The 4th edition of the Greenness of Stimulus Index is published today.
Latest index shows Australia, Canada, India, South Africa and the United Kingdom have improved their scores, but overall nature remains neglected in stimulus opportunities. Seven of the 25 economies analysed invested in nature-based solutions creating 580,000 jobs, but this is a tiny share of what would be possible with greater stimulus focus on these job creating, nature protecting opportunities.
Australia, Canada, India, South Africa and the United Kingdom have improved their scores with new greener investment packages and policies. But overall in the green stimulus to date, nature and biodiversity have been neglected. Where large green stimulus measures have been introduced, these have largely focused on reducing carbon emissions, with only occasional attention to preserving and enhancing nature and natural capital. Of the total quantified green stimulus to date, worth US$567 billion, only US$108 billion was related to improving biodiversity or preserving ecosystems. US$219 billion of stimulus was associated with negative impacts on nature: pollution or direct habitat destruction. Only seven of the 25 economies analysed have invested in so-called nature-based solutions (NBS), such as tree planting, forest protection and regenerative agriculture. This investment has created more than 580,000 jobs, but our analysis shows that represents a tiny share of what would be possible with greater stimulus focus on NBS. Read the Report Press Release
Whats new This update incorporates significant new information that has become available since the previous release in October, including the latest announcements on stimulus flows, deregulation and environmental policies. It also contains two fresh pieces of analysis that examine the job-creating potential of nature-based solutions, and that uncover insights by analysing stimulus based on its policy type rather than its sectoral impact area. Altogether, this release includes the following highlights:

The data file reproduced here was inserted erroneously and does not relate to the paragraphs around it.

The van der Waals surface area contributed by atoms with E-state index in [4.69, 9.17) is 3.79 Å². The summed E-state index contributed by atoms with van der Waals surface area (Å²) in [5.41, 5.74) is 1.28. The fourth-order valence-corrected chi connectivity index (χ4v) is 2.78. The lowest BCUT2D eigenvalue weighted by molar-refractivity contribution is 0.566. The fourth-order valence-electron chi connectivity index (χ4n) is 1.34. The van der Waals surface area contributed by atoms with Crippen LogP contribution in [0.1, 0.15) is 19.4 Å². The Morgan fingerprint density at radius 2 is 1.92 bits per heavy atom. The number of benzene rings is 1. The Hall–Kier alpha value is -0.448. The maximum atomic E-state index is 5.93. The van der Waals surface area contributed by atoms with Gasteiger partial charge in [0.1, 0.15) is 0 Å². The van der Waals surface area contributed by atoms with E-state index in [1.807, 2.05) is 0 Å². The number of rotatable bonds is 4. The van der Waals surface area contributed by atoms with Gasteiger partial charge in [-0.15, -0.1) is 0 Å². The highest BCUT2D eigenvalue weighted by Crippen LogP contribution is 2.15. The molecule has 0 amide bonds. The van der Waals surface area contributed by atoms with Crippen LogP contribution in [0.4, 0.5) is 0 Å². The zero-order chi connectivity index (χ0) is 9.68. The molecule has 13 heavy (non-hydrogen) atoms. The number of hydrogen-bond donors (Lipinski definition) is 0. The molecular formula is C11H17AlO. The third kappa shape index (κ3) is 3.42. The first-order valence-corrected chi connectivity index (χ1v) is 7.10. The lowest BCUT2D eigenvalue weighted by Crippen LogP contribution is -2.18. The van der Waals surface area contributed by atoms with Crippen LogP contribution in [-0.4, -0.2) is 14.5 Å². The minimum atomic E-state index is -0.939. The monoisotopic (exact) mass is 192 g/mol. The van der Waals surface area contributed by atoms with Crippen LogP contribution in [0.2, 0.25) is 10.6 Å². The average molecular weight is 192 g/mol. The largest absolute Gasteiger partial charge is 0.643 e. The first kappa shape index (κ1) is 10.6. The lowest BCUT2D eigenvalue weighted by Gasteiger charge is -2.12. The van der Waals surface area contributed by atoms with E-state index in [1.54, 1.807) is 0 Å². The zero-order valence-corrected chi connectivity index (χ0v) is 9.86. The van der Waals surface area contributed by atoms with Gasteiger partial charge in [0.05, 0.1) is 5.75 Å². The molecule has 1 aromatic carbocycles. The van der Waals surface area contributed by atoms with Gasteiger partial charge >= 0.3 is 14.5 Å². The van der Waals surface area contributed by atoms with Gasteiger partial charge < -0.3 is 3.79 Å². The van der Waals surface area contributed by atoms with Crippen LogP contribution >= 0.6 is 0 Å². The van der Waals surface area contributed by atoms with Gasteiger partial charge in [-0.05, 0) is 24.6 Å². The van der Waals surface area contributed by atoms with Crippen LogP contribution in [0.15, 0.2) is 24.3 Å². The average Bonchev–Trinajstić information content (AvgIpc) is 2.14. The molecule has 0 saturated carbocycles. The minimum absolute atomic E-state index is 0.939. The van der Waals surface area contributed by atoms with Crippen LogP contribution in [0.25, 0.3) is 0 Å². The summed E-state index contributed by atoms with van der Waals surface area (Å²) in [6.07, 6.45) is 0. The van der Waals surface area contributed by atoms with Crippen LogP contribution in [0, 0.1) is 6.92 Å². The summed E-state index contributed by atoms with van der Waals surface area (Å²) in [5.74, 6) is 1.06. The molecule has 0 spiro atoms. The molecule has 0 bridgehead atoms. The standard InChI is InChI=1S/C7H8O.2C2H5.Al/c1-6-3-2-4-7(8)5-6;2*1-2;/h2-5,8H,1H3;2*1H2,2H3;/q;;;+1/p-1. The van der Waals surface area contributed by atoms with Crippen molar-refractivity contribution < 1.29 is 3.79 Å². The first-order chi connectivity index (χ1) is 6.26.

Addition of Colombia and Switzerland to the index.
An increase in the total quantity of measured stimulus to US$13.0 trillion, from US$12.7 trillion. This includes increases in stimulus packages in Canada (from US$301 billion to US$391 billion), India (from US$276 billion to US$323 billion), Indonesia (US$46 billion to US$74 billion), the United Kingdom (from US$628 billion to US$686 billion) and the addition of the two new countries (US$67 billion total).
Improvements to some index scores. Notably, Australia, Canada, India, South Africa and the United Kingdom have leveraged new packages and policies into increased scores.
Additional analysis on the enormous potential of stimulus packages to create green, nature-based jobs, with an estimated 7 million additional jobs created globally with a nature-focused stimulus compared to more traditional forms of stimulus investment. Nature-based solutions are particularly well-suited to deliver job opportunities but are dramatically under-represented in stimulus across the countries analysed in this edition.
New analysis that takes a closer look at the policy composition of stimulus. Policies involving public sector investments have the most positive impact on the environment, driven by low carbon infrastructure projects. Unfortunately, stimulus policies that increase cash flow for businesses make up the bulk of total stimulus to date. Because the business-as-usual economy is environmentally unsustainable, and unconditional rescue support for business perpetuates the norm, this type of spending exacerbates negative environmental trends.